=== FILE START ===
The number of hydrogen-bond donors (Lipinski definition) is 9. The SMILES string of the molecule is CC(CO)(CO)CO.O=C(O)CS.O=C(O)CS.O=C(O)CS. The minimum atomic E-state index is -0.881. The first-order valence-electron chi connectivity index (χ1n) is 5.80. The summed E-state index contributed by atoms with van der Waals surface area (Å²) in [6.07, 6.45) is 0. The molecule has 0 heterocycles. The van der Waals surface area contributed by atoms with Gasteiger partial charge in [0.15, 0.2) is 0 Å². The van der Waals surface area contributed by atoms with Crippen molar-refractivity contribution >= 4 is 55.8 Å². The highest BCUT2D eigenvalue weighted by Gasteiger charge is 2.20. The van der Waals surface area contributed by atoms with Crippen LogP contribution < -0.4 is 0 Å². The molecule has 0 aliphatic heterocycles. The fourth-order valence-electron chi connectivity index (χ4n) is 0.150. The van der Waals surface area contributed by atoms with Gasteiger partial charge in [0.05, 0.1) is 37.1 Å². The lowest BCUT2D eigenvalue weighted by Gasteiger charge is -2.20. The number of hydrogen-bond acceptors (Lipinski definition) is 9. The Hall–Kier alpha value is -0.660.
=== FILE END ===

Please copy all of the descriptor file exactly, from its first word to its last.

The number of hydrogen-bond donors (Lipinski definition) is 9. The SMILES string of the molecule is CC(CO)(CO)CO.O=C(O)CS.O=C(O)CS.O=C(O)CS. The minimum atomic E-state index is -0.881. The first-order valence-electron chi connectivity index (χ1n) is 5.80. The summed E-state index contributed by atoms with van der Waals surface area (Å²) in [6.07, 6.45) is 0. The molecule has 0 heterocycles. The van der Waals surface area contributed by atoms with Gasteiger partial charge in [0.15, 0.2) is 0 Å². The van der Waals surface area contributed by atoms with Crippen molar-refractivity contribution >= 4 is 55.8 Å². The highest BCUT2D eigenvalue weighted by Gasteiger charge is 2.20. The van der Waals surface area contributed by atoms with Crippen LogP contribution < -0.4 is 0 Å². The molecule has 0 aliphatic heterocycles. The fourth-order valence-electron chi connectivity index (χ4n) is 0.150. The van der Waals surface area contributed by atoms with Gasteiger partial charge in [0.05, 0.1) is 37.1 Å². The lowest BCUT2D eigenvalue weighted by Gasteiger charge is -2.20. The number of hydrogen-bond acceptors (Lipinski definition) is 9. The Hall–Kier alpha value is -0.660.